Parametric Identification of Carbon Nanotube Nanocomposites Constitutive Response

[+] Author and Article Information
Giovanni Formica

Department of Architecture, University of Roma Tre, Rome, Italy, 00185

Michela Taló

Department of Structural and Geotechnical Engineering, Sapienza University of Rome, Rome, Italy, 00184

Giulia Lanzara

Department of Engineering, University of Roma Tre, Rome, Italy, 00146

Walter Lacarbonara

Department of Structural and Geotechnical Engineering, Sapienza University of Rome, Rome, 00184, Italy

1Corresponding author.

ASME doi:10.1115/1.4042137 History: Received August 02, 2018; Revised November 29, 2018


Hysteresis due to stick-slip energy dissipation in carbon nanotubes (CNT) nanocomposites is experimentally observed, measured and identified through a 1D phenomenological model obtained via reduction of a full 3D mesoscale model. The ensuing model is shown to describe well the nanocomposite hysteretic response which features the transition from the purely elastic to the post-stick-slip behavior characterized by the interfacial frictional sliding motion between the polymer chains and the CNTs. Sensitivity analyses shed light onto the physical meaning of each model parameter and the influence on the material constitutive response. The model parameters are determined by fitting the experimentally acquired force-displacement curves of CNT/polymer nanocomposites using a differential evolution algorithm. Nanocomposite beam-like samples made of a high performance engineering polymer and high aspect ratio CNTs are fabricated and tested in bending mode at increasing displacement amplitudes. The entire time histories of the restoring force are fitted by the model through a unique set of parameters. The parameters identification is carried out for nanocomposites with various CNTs weight fractions, so as to highlight the model capability to identify a large variety of nanocomposites hysteretic behaviors through a fine tuning of its constitutive parameters. By exploiting the proposed model, a multi-scale material model design and optimization are made possible towards the exploitation of these promising materials for engineering applications.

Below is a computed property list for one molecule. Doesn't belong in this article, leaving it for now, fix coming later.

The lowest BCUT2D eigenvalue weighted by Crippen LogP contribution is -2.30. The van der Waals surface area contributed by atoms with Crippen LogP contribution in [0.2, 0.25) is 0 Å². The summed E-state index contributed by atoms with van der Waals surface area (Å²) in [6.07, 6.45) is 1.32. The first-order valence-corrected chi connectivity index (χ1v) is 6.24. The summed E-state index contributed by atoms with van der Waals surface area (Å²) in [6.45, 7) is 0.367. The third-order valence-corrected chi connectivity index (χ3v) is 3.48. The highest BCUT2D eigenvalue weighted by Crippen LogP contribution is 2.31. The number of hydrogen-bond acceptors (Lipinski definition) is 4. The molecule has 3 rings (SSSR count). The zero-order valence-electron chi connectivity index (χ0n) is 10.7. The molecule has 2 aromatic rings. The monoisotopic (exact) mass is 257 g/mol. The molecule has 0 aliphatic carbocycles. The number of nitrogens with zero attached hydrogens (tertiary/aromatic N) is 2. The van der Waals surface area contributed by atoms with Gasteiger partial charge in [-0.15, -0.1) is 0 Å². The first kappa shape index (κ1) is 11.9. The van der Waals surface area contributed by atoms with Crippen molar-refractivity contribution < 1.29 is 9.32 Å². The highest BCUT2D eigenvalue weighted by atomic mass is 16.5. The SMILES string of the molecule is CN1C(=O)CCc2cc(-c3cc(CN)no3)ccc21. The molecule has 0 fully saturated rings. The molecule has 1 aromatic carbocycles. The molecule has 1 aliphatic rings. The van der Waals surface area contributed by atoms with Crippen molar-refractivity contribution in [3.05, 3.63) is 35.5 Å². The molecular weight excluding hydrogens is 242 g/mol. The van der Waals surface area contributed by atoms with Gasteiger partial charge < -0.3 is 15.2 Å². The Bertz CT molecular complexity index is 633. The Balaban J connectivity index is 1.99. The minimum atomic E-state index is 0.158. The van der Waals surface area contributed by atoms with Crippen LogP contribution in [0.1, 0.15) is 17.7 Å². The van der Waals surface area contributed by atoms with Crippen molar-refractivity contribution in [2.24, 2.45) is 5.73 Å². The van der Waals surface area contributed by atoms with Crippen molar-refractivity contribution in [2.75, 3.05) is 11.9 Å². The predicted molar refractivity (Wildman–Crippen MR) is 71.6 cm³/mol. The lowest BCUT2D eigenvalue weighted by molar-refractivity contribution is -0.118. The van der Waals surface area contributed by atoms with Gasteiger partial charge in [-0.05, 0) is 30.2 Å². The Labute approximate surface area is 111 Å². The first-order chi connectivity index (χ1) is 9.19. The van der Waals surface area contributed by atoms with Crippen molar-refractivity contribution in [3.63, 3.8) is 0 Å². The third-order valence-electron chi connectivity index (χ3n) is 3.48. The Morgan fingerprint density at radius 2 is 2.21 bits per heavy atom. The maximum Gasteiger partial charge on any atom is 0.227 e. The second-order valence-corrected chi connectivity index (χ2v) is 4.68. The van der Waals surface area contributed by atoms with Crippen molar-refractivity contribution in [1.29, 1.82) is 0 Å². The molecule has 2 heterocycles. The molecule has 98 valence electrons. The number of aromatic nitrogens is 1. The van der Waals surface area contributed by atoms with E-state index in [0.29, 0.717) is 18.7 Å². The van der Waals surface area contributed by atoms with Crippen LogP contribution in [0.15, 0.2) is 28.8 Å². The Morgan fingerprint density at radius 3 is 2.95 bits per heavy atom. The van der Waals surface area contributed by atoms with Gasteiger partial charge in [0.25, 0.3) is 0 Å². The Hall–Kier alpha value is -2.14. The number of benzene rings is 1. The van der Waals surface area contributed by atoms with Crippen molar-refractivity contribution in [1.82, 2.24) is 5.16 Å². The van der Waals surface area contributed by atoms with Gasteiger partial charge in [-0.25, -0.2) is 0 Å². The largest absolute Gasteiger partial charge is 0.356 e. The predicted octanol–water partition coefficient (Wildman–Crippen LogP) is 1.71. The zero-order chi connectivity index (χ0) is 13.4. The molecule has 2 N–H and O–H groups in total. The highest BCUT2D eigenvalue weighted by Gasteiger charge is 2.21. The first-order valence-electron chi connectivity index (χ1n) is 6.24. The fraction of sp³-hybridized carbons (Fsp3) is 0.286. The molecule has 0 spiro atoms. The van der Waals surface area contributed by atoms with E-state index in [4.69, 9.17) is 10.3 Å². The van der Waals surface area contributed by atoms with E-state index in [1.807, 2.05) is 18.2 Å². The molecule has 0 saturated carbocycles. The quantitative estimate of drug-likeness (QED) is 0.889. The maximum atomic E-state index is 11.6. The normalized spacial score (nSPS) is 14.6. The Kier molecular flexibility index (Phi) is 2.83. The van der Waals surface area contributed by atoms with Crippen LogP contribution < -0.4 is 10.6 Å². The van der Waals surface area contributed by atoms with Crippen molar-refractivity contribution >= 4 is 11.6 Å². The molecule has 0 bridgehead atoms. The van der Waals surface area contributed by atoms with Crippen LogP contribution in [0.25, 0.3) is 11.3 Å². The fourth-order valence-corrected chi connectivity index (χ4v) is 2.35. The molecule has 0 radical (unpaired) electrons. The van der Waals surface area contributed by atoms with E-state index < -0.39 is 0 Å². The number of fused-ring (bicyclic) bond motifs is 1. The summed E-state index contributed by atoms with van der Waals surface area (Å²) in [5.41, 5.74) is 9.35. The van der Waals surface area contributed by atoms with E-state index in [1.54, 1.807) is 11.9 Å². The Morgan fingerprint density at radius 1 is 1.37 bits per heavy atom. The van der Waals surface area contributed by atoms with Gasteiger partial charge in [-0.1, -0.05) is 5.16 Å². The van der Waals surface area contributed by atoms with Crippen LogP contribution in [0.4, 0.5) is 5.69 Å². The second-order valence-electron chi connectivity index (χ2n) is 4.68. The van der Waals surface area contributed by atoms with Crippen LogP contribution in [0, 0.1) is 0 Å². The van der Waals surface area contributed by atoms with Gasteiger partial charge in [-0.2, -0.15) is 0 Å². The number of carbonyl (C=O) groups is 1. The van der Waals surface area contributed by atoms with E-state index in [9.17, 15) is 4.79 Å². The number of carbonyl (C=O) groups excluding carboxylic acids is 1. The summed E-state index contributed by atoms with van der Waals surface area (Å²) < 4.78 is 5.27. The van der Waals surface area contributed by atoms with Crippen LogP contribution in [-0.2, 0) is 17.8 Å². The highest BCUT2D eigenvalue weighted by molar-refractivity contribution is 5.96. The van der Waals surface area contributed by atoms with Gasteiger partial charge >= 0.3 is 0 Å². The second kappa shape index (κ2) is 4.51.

Copyright (c) 2018 by ASME
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